Kelsey Van Horn
Lance Corporal Kelsey Van Horn

Today I salute Lance Corporal Kelsey Van Horn, who happens to be from my neck of the woods in Montana. I am always proud to present young adults like Van Horn. She has assumed great responsibilities as a young adult, enlisting in the Marines right out High School. Van Horn is currently stationed at Camp Pendleton, CA.

What are your duties?
My MOS is Special Intelligence Communication Specialist and I work with communications equipment such as radios, antennas, and networking. Monitor communications, gathering info, in addition to assisting and supporting Teams outside the wire.

What do you like most about serving?
What I like most about serving is the  camaraderie it builds amongst peers. We always work as a team. No matter how bad a situation may seem, it’s always nice to have a good friend next you experiencing the same thing.  I have made some of the best friends while serving, and they’re the kind of friends that last forever, no matter where we end up in life.

What prompted you to serve?
This has always been a hard question for me to answer. There is not one specific reason I wanted to join. I love this country and what it stands for, and I liked the idea of protecting the Constitution and the ideals this country was built on.  In some way, I guess, I also wanted to uphold my father’s legacy of serving the government in uniform as he was a Newport Beach Police Officer.

What is some of the greatest challenges you faced?
I guess you could say we are faced with challenged everyday, both physical and mental.  It’s hard to pick out one thing. We are constantly thrown into completely unfamiliar situations and expected to know how to handle them.  It can get chaotic and stressful, but problems are always resolved. Great learning experiences come from the hardest challenges.   Being away from family is also hard, especially when we are put in situations where we aren’t able to contact that for a couple weeks.

What was the most rewarding experience?
Personally, I enjoy teaching others how to be proficient in our job field and learning from my superiors.  It’s rewarding being able to pass on knowledge and experiences to others, while from them at the same time.  Everyone has something to offer.  It’s also rewarding knowing that I am able to support myself completely, without depending on anyone else.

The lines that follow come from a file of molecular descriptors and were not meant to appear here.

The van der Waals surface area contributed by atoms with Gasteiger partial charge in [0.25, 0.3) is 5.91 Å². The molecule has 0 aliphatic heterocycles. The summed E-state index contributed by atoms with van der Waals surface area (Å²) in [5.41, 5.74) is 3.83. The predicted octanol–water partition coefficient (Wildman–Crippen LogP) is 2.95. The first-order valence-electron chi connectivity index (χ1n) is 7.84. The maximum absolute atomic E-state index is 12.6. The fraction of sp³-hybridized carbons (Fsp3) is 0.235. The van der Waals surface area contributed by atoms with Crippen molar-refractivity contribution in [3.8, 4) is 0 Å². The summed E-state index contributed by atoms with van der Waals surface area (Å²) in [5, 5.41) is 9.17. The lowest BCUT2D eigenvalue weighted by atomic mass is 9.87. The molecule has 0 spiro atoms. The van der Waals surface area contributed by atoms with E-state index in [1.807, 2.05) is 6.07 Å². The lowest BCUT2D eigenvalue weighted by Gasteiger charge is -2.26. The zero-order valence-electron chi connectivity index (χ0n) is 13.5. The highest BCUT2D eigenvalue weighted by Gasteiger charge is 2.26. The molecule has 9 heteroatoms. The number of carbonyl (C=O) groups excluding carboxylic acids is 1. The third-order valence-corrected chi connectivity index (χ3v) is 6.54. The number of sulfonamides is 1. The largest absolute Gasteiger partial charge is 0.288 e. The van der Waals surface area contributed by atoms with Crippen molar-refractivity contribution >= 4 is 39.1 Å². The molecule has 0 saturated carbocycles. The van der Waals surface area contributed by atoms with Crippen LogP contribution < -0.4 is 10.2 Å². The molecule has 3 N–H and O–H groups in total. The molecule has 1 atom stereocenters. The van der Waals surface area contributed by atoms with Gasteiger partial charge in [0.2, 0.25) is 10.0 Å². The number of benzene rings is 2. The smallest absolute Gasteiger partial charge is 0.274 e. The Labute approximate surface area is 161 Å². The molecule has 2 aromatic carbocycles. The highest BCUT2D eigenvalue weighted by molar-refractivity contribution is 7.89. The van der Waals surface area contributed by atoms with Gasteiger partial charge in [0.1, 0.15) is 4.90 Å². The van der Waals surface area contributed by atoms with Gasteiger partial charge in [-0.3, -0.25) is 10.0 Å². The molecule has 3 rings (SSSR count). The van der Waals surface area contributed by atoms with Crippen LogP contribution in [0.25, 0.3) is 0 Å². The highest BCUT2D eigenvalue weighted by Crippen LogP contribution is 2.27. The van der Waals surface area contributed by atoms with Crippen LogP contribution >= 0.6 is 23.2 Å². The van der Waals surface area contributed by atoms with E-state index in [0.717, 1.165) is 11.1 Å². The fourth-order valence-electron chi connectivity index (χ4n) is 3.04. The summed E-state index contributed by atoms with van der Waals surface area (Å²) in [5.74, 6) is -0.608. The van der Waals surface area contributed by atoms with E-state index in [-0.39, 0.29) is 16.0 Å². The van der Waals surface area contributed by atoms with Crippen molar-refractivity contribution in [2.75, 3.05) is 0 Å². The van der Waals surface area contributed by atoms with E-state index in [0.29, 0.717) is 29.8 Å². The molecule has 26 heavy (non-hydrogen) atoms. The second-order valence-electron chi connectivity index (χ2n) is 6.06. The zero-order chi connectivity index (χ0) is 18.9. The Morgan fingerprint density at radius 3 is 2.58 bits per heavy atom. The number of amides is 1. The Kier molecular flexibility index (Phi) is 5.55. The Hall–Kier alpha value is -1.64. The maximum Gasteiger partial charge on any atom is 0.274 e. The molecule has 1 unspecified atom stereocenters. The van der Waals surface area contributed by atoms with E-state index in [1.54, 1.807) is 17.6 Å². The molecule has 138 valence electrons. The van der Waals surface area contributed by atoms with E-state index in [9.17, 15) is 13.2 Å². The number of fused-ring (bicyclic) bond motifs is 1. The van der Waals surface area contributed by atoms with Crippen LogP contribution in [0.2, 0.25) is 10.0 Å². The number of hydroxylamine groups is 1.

What was the training and prep for your MOS?
I  enlisted and went to basic at Parris Island, North Carolina for 13 weeks. Then I did Marine Combat Training in North Carolina at Camp Geiger went to school for 6 months training in my MOS at Corry Station Pensacola, Florida before going to fleet.  However, the most valuable training I’ve had has been on the job training with trial and error.

How does serving affect your family?
I’m sure it’s hardest for my mom.  I don’t get to call her or see her as often as she’s used to, and I’m sure she’s not a fan of when I can’t call for weeks at a time.  My family is always telling me they’re worried about me and they miss me.  I do what I can to make it home over the holidays, but it doesn’t always work out.

Do you plan on making a career of your service?
I still have a couple years left on my contract, I haven’t decided if I’m going to re-enlist or move on with something else. I change my mind about it every day. There are so many opportunities to consider both in and outside the service, so it is not a decision I am taking lightly. I guess I’ll see when the time is closer.

What is your advice to someone thinking about serving their country?
I would advise to make sure it really is what he/she wants to do before making a decision.  Don’t just join on a whim at the last minute because you think you have nowhere left to go in life. I think it’s a great decision, as long as he/she understands the commitment involved, and the stress it will have on the family.  I will admit, there are definitely times I wish I was a civilian again, but in the end, the good cancels out the bad.  It’s not a decision to take lightly.  There’s a lot of duties and responsibilities that come along with joining the military.




Leave a Reply

Fill in your details below or click an icon to log in: Logo

You are commenting using your account. Log Out /  Change )

Google+ photo

You are commenting using your Google+ account. Log Out /  Change )

Twitter picture

You are commenting using your Twitter account. Log Out /  Change )

Facebook photo

You are commenting using your Facebook account. Log Out /  Change )

Connecting to %s